A set of works suffused with wonder, terror, and honesty.

MAGNOLIA CANOPY OTHERWORLD

Carlyle spins lyrical realities and grim fantasies in her first collection of poetry.

Set against the dreamy backdrop of an uncanny American South, the poet weaves together more than 30 poems that explore family dynamics, awakening sexuality, unexpected dangers, and the lasting, systemic effects of poverty and drug abuse. The author draws from her own upbringing in Kentucky and Alabama but infuses her recollections with fairy-tale logic and mythic figures. Some girls are depicted as ghostly sirens in creeks or as corpses that eerie “Rivermen” might dredge up. The woods are populated with strange desires, and there are references to the Animal, a totemic creature apparently located at the precipice of puberty. A pain clinic is portrayed as both a church and temptation, with the pills it doles out as the only communion available. Carlyle’s poetry will absorb readers with lush imagery that doesn’t shy away from the carnal and disturbing: “What man made their bodies into tables—arms and legs bent backward, / a coffee cup on the sternum?” The poetry also makes use of space, with stanzas strategically formatted to draw attention to specific thoughts or words and entire sections that call back to others, adding to the cyclical, fablelike quality of the collection. Carlyle’s poems resonate with lived experience; in an interview, she acknowledges that some of her subject matter was influenced by her family’s struggles with opioids, which contributed to her father’s death in 2019. There’s a clear sense of loss in these poems, which helps to transform a paean to rural adolescent girlhood into a catharsis for both the poet and the reader.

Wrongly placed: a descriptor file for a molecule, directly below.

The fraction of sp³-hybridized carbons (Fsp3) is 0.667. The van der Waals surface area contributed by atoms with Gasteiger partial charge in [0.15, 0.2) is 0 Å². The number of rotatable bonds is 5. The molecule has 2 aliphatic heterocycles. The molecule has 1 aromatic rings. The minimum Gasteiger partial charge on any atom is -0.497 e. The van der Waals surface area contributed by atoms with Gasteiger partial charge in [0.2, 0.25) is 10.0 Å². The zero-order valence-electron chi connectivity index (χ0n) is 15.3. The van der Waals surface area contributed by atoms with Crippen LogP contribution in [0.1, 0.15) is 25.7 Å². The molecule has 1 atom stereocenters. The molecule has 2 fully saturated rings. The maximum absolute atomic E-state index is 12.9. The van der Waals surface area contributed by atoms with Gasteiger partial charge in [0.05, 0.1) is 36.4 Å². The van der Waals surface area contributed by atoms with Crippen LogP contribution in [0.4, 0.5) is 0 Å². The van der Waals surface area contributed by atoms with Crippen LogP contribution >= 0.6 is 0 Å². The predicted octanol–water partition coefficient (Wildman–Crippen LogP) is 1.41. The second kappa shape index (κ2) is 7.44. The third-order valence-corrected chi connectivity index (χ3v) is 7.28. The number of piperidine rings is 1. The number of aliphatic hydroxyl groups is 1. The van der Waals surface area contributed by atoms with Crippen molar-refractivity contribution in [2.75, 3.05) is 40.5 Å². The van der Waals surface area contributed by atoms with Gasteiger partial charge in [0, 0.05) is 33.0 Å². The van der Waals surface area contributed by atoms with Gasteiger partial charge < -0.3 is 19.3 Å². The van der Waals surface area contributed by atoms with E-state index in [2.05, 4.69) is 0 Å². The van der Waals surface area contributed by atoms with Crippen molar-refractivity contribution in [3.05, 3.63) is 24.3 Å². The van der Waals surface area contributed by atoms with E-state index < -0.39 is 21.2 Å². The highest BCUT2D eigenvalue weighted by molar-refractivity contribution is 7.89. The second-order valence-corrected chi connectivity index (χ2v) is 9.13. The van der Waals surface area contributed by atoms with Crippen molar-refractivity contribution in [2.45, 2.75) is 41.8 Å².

A set of works suffused with wonder, terror, and honesty.

Pub Date: Dec. 15, 2020

ISBN: 978-1-949065-08-4

Page Count: 78

Publisher: Driftwood Press

Review Posted Online: Sept. 17, 2020

Kirkus Reviews Issue: Nov. 1, 2020

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Unlike baseball, basketball has contributed little to world literature. Call this Exhibit A.

SOOLEY

Legal eagle and mystery maven Grisham shifts gears with a novel about roundball.

What possessed Grisham to stop writing about murder in the Spanish moss–dripping milieus of the Deep South is anyone’s guess, and why he elected to write about basketball, one might imagine, speaks to some deep passion for the game. The depth of that love doesn’t quite emerge in these pages, flat of affect, told almost as if a by-the-numbers biography of an actual player. As it is, Grisham invents an all-too-believable hero in Samuel Sooleymon, who plays his way out of South Sudan, a nation wrought by sectarian violence—Sooley is a Dinka, Grisham instructs, of “the largest ethnic class in the country,” pitted against other ethnic groups—and mired in poverty despite the relative opulence of the capital city of Juba, with its “tall buildings, vibrancy, and well-dressed people.” A hard-charging but heart-of-gold coach changes his life when he arrives at the university there, having been dismissed earlier as a “nonshooting guard.” Soon enough Sooley is sinking three-pointers with alarming precision, which lands him a spot on an American college team. Much of the later portion of Grisham’s novel bounces between Sooley’s on-court exploits, jaw-dropping as they are, and his efforts to bring his embattled family, now refugees from civil war, to join him in the U.S.; explains Grisham, again, “Beatrice and her children were Dinka, the largest tribe in South Sudan, and their strongman was supposedly in control of most of the country,” though evidently not the part where they lived. Alas, Sooley, beloved of all, bound for a glorious career in the NBA, falls into the bad company that sudden wealth and fame can bring, and it all comes crashing down in a morality play that has only the virtue of bringing this tired narrative to an end.